Stainless steel wire is often used to create mesh, shelving and other furniture. It is also commonly used to hang pictures, photographs and other household items. Some people make sculptures, mobiles and jewellery from this type of wire. To permanently join stainless steel wire, you must solder it together.
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Things you need
- Charcoal block
- Binding wire
Clean the stainless steel wire where you plan to solder. Check the stainless steel for grease, grime and oxidation. Sand off any oxidation with 220-grit wet/dry sandpaper. Remove all grease and grime by wiping it with a rag dampened with acetone. Remove the dirt and grime from sanding and the acetone residue with dish soap and water.
Check that the seam you plan to solder abuts; solder does not fill gaps, so the ends of the stainless steel wire that you plan to solder must be flush. Adjust the stainless steel so that there are no gaps in the stainless steel wire where you want to solder. Sand the ends with a 220-grit or other course sandpaper until the ends are flush, if necessary. If gravity alone will not hold the stainless steel wire flush, use a third hand, a clamp, binding wire or another tool to secure the stainless steel while you solder.
Place the stainless steel wire on a charcoal block or other fire safe work surface. Charcoal blocks work well because they radiate heat and make soldering faster and easier.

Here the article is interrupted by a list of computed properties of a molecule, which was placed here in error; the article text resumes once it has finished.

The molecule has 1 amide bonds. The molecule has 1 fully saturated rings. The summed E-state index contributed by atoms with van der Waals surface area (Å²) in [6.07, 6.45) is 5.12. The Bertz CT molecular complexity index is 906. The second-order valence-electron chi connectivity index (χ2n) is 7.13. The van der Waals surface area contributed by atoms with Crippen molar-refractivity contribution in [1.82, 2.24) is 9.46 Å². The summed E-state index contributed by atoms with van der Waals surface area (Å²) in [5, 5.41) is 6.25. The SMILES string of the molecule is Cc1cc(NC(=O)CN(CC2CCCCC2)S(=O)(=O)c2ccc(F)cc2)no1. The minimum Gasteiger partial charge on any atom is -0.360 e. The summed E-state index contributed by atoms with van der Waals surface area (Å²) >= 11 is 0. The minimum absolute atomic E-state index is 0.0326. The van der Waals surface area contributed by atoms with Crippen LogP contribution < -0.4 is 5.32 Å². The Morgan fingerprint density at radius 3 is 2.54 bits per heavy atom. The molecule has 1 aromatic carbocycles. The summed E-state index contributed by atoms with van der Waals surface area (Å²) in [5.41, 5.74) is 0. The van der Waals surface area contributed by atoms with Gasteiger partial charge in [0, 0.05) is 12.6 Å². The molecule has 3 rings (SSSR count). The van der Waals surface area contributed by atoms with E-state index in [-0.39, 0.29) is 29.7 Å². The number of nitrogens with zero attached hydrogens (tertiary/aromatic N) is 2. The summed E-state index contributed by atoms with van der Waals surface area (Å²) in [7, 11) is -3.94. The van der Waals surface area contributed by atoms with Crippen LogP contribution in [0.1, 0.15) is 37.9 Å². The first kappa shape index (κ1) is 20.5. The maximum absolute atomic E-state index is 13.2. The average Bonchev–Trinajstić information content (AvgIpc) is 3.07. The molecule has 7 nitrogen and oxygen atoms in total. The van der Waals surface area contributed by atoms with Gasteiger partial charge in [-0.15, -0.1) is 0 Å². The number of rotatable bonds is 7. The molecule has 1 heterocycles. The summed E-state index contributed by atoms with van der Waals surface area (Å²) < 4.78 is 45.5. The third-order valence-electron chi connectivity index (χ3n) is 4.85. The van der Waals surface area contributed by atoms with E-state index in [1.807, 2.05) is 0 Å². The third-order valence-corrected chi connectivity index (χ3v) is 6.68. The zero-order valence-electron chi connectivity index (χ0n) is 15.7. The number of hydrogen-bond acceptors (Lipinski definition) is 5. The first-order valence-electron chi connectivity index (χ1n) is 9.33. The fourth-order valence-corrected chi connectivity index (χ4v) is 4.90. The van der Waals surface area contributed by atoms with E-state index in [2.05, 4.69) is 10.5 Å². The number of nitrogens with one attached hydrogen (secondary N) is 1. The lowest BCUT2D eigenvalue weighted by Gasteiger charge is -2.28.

Paint the seam of the stainless steel wire you plan to solder with flux to prevent oxidation. Use a paint brush dedicated to flux to paint the seam.
Put a small amount of solder under the seam you plan to solder.
Heat the stainless steel wire evenly until the stainless steel wire turns cherry red, indicating it has reached the soldering temperature. Do not heat the solder with your torch directly or the solder will melt without sealing the seam. Draw the flame of your torch along the seam of the stainless steel wire to direct the solder once the metal is red hot.
Allow the stainless steel wire to cool to room temperature after you have finished soldering.
Tips and warnings
- Use as little solder as possible. Excess solder will spread over the stainless steel wire and will not add strength to the soldered seam. Excess solder will result in additional work when fabricating.
- Observe the flux as you heat the stainless steel wire up to the soldering temperature with your torch; the flux will begin to boil as the stainless steel wire reaches the soldering temperature.
- Always work in a well-ventilated space when soldering.
- Use fire safety precautions when using a torch.
- Solder on a fire safe work surface.
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- "Metalsmithing"; Robert Ebendorf, Michael Jerry and Thomas Markusen; 1973
- "Form Emphasis for Metalsmiths"; Heikki Seppä; 1978
- "Jewellery Concepts and Technology"; Oppi Untracht; 1982
- "The Complete Book of Jewelry Making"; Carles Codina; 2006